For more information about the legal meaning of in loco parentis as it applies to the FMLA, see Administrator’s Interpretation No. 2010-3. For information about taking FMLA leave for the care of a child when you are not their biological or legal parent, but are in the role of a parent, see FMLA Fact Sheet #28B.
Documentation of Family Relationship
Employers may, but are not required to, request that employees provide reasonable documentation of a family relationship when they need to use FMLA leave to care for a family member. Employees may satisfy an employer’s request for documentation of a family relationship by providing a simple statement asserting that the required family relationship exists. It is the employee’s choice whether to provide a simple statement or other documentation. For example, an employee might provide the name of the person who stood in loco parentis to the employee when the employee was a child, along with enough information for the employer to be aware that the person acted in the role of a parent to the employee.
Some States have their own family and medical leave laws. Nothing in the FMLA prevents employees from receiving protections under other laws. Workers have the right to benefit from all the laws that apply.
Protection from Retaliation
The FMLA is a federal worker protection law. Employers are prohibited from interfering with, restraining, or denying the exercise of, or the attempt to exercise, any FMLA right. Any violations of the FMLA or the FMLA regulations constitute interfering with, restraining, or denying the exercise of rights provided by the FMLA. For more information about prohibited employer retaliation under the FMLA, see Fact Sheet #77B and Field Assistance Bulletin 2022-2.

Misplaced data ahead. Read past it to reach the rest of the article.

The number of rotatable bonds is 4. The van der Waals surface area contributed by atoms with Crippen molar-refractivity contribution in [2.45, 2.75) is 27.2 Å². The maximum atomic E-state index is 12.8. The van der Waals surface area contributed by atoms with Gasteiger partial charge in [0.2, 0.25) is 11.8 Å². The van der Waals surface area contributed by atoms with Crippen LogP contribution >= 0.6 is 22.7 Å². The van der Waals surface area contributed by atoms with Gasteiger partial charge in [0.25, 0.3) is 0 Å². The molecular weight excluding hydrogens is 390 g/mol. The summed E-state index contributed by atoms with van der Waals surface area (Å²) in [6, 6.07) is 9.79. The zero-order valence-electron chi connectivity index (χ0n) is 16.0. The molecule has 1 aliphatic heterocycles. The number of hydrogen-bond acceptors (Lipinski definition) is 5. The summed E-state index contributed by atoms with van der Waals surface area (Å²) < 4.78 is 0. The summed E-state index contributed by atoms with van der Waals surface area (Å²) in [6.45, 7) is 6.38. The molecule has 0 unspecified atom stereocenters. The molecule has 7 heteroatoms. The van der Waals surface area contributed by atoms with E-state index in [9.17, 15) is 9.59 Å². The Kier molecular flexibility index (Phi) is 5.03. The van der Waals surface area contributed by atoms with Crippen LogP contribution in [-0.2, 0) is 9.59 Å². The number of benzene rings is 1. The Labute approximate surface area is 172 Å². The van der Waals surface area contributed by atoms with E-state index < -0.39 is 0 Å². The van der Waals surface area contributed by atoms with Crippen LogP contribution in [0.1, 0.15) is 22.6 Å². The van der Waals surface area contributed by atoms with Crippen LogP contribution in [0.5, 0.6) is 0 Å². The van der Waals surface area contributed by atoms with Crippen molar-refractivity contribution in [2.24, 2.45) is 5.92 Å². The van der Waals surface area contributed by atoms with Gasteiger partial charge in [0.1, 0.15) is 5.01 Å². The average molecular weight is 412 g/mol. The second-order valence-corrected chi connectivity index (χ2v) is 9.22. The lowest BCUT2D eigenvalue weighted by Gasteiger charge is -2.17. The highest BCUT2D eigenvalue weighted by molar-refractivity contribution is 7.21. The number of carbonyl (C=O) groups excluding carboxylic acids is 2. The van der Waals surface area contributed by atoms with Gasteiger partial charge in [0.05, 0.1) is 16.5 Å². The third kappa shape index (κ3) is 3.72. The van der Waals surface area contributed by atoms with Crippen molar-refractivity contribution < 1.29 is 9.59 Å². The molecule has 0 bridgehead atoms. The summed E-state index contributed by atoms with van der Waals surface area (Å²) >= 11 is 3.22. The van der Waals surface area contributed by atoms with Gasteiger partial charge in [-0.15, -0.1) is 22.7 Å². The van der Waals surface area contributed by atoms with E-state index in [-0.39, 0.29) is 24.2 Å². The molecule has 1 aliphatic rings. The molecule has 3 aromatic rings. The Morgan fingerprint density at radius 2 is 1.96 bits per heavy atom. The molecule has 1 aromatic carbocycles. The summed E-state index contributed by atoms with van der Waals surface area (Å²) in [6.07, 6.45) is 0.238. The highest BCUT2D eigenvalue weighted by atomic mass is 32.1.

The Wage and Hour Division is responsible for administering and enforcing the FMLA for most employees. If you believe that your rights under the FMLA have been violated, you may file a complaint with the Wage and Hour Division or file a private lawsuit against your employer in court. State employees may be subject to certain limitations in pursuit of direct lawsuits regarding leave for their own serious health conditions. Most Federal and certain congressional employees are also covered by the law but are subject to the jurisdiction of the U.S. Office of Personnel Management or Congress.
Where to Obtain Additional Information
For additional information, visit our Wage and Hour Division Website: http://www.dol.gov/agencies/whd and/or call our toll-free information and helpline, available 8 a.m. to 5 p.m. in your time zone, 1-866-4USWAGE (1-866-487-9243).
This publication is for general information and is not to be considered in the same light as official statements of position contained in the regulations.